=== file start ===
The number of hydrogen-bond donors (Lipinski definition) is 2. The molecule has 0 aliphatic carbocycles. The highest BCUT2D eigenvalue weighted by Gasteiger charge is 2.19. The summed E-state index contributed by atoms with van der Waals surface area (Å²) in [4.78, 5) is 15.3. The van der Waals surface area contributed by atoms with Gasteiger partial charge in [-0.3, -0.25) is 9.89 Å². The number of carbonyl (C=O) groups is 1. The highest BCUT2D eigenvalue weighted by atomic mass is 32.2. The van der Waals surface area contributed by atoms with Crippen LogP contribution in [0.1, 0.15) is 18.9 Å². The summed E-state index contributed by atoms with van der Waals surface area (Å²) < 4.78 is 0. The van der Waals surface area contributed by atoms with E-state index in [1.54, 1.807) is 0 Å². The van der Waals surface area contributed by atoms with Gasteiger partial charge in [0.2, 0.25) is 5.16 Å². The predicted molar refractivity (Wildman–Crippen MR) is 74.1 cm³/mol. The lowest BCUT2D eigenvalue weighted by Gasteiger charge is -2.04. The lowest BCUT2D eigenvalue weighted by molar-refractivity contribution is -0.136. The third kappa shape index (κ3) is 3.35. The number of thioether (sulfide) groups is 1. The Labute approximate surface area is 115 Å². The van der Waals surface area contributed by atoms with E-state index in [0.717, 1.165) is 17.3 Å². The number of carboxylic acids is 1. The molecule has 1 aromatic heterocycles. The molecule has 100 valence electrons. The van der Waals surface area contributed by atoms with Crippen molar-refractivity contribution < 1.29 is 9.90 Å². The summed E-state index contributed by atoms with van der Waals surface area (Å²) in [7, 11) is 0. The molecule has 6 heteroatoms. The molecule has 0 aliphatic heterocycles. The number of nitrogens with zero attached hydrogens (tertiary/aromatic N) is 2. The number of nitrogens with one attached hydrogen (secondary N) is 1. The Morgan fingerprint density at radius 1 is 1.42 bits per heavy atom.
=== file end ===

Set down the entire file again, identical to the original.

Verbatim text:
The number of hydrogen-bond donors (Lipinski definition) is 2. The molecule has 0 aliphatic carbocycles. The highest BCUT2D eigenvalue weighted by Gasteiger charge is 2.19. The summed E-state index contributed by atoms with van der Waals surface area (Å²) in [4.78, 5) is 15.3. The van der Waals surface area contributed by atoms with Gasteiger partial charge in [-0.3, -0.25) is 9.89 Å². The number of carbonyl (C=O) groups is 1. The highest BCUT2D eigenvalue weighted by atomic mass is 32.2. The van der Waals surface area contributed by atoms with Crippen LogP contribution in [0.1, 0.15) is 18.9 Å². The summed E-state index contributed by atoms with van der Waals surface area (Å²) < 4.78 is 0. The van der Waals surface area contributed by atoms with E-state index in [1.54, 1.807) is 0 Å². The van der Waals surface area contributed by atoms with Gasteiger partial charge in [0.2, 0.25) is 5.16 Å². The predicted molar refractivity (Wildman–Crippen MR) is 74.1 cm³/mol. The lowest BCUT2D eigenvalue weighted by Gasteiger charge is -2.04. The lowest BCUT2D eigenvalue weighted by molar-refractivity contribution is -0.136. The third kappa shape index (κ3) is 3.35. The number of thioether (sulfide) groups is 1. The Labute approximate surface area is 115 Å². The van der Waals surface area contributed by atoms with E-state index in [0.717, 1.165) is 17.3 Å². The number of carboxylic acids is 1. The molecule has 1 aromatic heterocycles. The molecule has 100 valence electrons. The van der Waals surface area contributed by atoms with Crippen molar-refractivity contribution < 1.29 is 9.90 Å². The summed E-state index contributed by atoms with van der Waals surface area (Å²) in [7, 11) is 0. The molecule has 6 heteroatoms. The molecule has 0 aliphatic heterocycles. The number of nitrogens with zero attached hydrogens (tertiary/aromatic N) is 2. The number of nitrogens with one attached hydrogen (secondary N) is 1. The Morgan fingerprint density at radius 1 is 1.42 bits per heavy atom.